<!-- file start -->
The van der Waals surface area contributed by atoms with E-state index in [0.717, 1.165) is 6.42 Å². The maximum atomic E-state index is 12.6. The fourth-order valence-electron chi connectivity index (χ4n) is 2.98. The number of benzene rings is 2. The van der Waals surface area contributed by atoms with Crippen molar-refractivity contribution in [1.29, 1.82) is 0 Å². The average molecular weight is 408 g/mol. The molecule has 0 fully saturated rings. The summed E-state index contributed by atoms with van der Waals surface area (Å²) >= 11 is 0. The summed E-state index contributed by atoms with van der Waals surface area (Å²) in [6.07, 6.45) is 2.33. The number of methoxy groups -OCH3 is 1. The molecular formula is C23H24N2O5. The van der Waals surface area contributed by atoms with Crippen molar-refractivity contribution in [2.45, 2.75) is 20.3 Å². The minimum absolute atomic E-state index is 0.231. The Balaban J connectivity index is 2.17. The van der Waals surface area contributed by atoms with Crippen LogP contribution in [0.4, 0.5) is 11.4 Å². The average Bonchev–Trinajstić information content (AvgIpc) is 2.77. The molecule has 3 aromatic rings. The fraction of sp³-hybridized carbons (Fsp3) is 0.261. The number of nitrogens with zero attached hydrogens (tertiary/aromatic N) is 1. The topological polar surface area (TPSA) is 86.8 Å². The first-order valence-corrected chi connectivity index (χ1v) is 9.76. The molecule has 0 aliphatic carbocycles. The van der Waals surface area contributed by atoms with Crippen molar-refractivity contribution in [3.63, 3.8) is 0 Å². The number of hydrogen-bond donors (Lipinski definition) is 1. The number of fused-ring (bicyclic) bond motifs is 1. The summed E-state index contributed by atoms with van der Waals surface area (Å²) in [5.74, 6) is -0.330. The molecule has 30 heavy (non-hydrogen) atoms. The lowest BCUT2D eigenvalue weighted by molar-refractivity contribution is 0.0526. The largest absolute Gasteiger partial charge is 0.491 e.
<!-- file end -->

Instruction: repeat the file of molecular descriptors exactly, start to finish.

The van der Waals surface area contributed by atoms with E-state index in [0.717, 1.165) is 6.42 Å². The maximum atomic E-state index is 12.6. The fourth-order valence-electron chi connectivity index (χ4n) is 2.98. The number of benzene rings is 2. The van der Waals surface area contributed by atoms with Crippen molar-refractivity contribution in [1.29, 1.82) is 0 Å². The average molecular weight is 408 g/mol. The molecule has 0 fully saturated rings. The summed E-state index contributed by atoms with van der Waals surface area (Å²) >= 11 is 0. The summed E-state index contributed by atoms with van der Waals surface area (Å²) in [6.07, 6.45) is 2.33. The number of methoxy groups -OCH3 is 1. The molecular formula is C23H24N2O5. The van der Waals surface area contributed by atoms with Crippen molar-refractivity contribution in [2.45, 2.75) is 20.3 Å². The minimum absolute atomic E-state index is 0.231. The Balaban J connectivity index is 2.17. The van der Waals surface area contributed by atoms with Crippen LogP contribution in [0.4, 0.5) is 11.4 Å². The average Bonchev–Trinajstić information content (AvgIpc) is 2.77. The molecule has 3 aromatic rings. The fraction of sp³-hybridized carbons (Fsp3) is 0.261. The number of nitrogens with zero attached hydrogens (tertiary/aromatic N) is 1. The topological polar surface area (TPSA) is 86.8 Å². The first-order valence-corrected chi connectivity index (χ1v) is 9.76. The molecule has 0 aliphatic carbocycles. The van der Waals surface area contributed by atoms with Crippen molar-refractivity contribution in [3.63, 3.8) is 0 Å². The number of hydrogen-bond donors (Lipinski definition) is 1. The number of fused-ring (bicyclic) bond motifs is 1. The summed E-state index contributed by atoms with van der Waals surface area (Å²) in [5.74, 6) is -0.330. The molecule has 30 heavy (non-hydrogen) atoms. The lowest BCUT2D eigenvalue weighted by molar-refractivity contribution is 0.0526. The largest absolute Gasteiger partial charge is 0.491 e.